NEW YORK (
) -- The credit crisis has changed the way analysts perceive bank stocks, and industry numbers back-up the general feeling that by "getting back to basics" the sector is setting itself up for a long healthy period.
Gone are the heady days of determining if a bank stock was simply overpriced relative to peers or earnings projections. Today, measures such as
tangible common equity
have come to the fore as investor as analysts consider a difficult landscape.
Tangible Book Value
For example, in an uncertain environment an investor considering a bank or thrift stock might take some comfort if the shares are trading at a low multiple of the company's tangible book value per share.
Tangible book value is common equity less intangible assets, which can include goodwill, deferred tax assets and other intangibles.
A remarkable number of banks are currently trading at the low end of this important metric. As of Tuesday's market close 632 out of 997 publicly-traded bank stocks were trading below tangible book value, according to
At the end of 2007 (when the writing was already on the wall), 141 out of that group of bank stocks traded below tangible book value. During the go-go period of easy credit at the end of 2006, only 22 traded below tangible book.
That shows just how far the sector has fallen.
The largest bank trading below book value at Tuesday's close was
, which closed at $3.71 or 0.9 times tangible book value according to
. The shares were down 7% since
featured the company in June among
Out of 23 analysts covering the shares, 12 have the equivalent of a buy rating on Citigroup, with 8 holding ratings and 2 analysts recommending investors sell the shares.
Here are some other key measures of increased importance to investors, analysts and members of the media considering bank stock valuation in a difficult landscape:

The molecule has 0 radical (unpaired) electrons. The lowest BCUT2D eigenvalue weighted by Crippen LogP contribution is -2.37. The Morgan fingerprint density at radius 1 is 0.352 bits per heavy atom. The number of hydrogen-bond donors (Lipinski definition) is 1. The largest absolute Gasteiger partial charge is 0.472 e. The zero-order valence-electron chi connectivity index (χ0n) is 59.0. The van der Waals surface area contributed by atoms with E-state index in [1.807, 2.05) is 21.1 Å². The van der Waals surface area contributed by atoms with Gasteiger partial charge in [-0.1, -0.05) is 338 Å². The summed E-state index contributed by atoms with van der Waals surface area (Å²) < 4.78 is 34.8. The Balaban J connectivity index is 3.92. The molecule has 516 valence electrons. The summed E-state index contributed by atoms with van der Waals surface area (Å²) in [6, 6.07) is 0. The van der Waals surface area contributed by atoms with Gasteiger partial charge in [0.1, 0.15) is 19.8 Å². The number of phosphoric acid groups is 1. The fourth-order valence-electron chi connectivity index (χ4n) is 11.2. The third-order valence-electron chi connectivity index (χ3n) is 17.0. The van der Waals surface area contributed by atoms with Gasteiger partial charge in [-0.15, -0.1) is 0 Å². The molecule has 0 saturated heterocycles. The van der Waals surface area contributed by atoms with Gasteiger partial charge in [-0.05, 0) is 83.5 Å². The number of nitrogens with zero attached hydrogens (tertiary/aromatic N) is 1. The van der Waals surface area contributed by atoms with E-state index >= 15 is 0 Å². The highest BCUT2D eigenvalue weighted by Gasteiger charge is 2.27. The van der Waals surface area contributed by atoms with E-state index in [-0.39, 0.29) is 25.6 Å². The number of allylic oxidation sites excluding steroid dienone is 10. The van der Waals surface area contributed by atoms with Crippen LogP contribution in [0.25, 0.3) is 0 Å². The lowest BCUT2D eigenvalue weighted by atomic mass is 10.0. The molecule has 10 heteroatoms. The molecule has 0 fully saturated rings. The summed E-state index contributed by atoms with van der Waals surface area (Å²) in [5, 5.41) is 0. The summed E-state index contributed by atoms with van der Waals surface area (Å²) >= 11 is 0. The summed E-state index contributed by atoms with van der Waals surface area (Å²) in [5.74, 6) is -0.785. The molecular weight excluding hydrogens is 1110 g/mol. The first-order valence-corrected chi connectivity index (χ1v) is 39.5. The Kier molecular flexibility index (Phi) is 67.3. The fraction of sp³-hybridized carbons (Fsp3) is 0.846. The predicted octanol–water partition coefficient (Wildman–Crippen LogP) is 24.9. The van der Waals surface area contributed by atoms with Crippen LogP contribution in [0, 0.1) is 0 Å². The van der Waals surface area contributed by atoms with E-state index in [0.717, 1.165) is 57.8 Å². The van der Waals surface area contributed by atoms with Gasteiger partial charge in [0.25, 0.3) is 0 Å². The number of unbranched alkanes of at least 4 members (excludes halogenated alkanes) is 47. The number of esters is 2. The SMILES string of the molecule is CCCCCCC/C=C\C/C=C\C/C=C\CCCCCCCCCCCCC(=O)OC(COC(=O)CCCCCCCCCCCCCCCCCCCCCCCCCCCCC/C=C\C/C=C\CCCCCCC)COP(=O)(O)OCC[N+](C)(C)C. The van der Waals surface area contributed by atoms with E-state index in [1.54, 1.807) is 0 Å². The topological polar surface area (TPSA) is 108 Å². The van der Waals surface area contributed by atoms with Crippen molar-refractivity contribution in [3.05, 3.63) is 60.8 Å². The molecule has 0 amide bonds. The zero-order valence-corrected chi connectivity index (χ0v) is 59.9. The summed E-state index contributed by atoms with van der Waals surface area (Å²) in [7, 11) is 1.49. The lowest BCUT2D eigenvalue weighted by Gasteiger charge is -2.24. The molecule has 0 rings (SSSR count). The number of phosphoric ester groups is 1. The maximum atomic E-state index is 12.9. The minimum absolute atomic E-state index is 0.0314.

At the end of 2007 before the credit crisis hit in earnest and many stocks (in hindsight) were over-valued, numerous bank stocks were trading for over 20 times earnings, including
, whose shares closed that year at $24.08, or 24 times annualized fourth-quarter 2007 earnings, according to
. Since the consensus among analysts polled by
is that the company will continue losing money through 2011, the best price-to-earnings multiple we can consider is one based on the consensus earnings projection of 31 cents a shares for 2012. Synovus Financial's shares closed at $2.15, or just 7.2 times that estimate.
Analysts are using price to "normalized" earnings, or the earnings expected for a bank or thrift holding company once it emerges from the credit crisis, as a major component of their stock valuations. John Rodis of Howe Barnes Hoefer & Arnett told
that the real trick is determining "when is
going to occur?" He added, "clearly with all the issues out there,
continues to be pushed out. Then again
what is normal
That's a good question, especially in light of the weak loan demand and the increased regulatory burdens that have yet to unfold following already strict new rules covering credit card disclosures and fees and ATM and debit card overdraft fees. Over the next year, the industry will fight many battles as the
Federal Deposit Insurance Corporation
Office of the Comptroller of the Currency
translate the banking reform legislation into workable regulations.
Out of the 21 bank holding companies he covers, mainly in the Midwest, Rodis has buy ratings on just six, most recently upgrading
Enterprise Financial Services
of St. Louis and
of Stillwater, Okla., saying that recent pullbacks presented buying opportunities for both.
Tangible Common Equity
This term that almost became a household word when Meredith Whitney famously said in October 2007 that Citigroup lacked sufficient capital to navigate the financial crisis and would have to cut its dividend.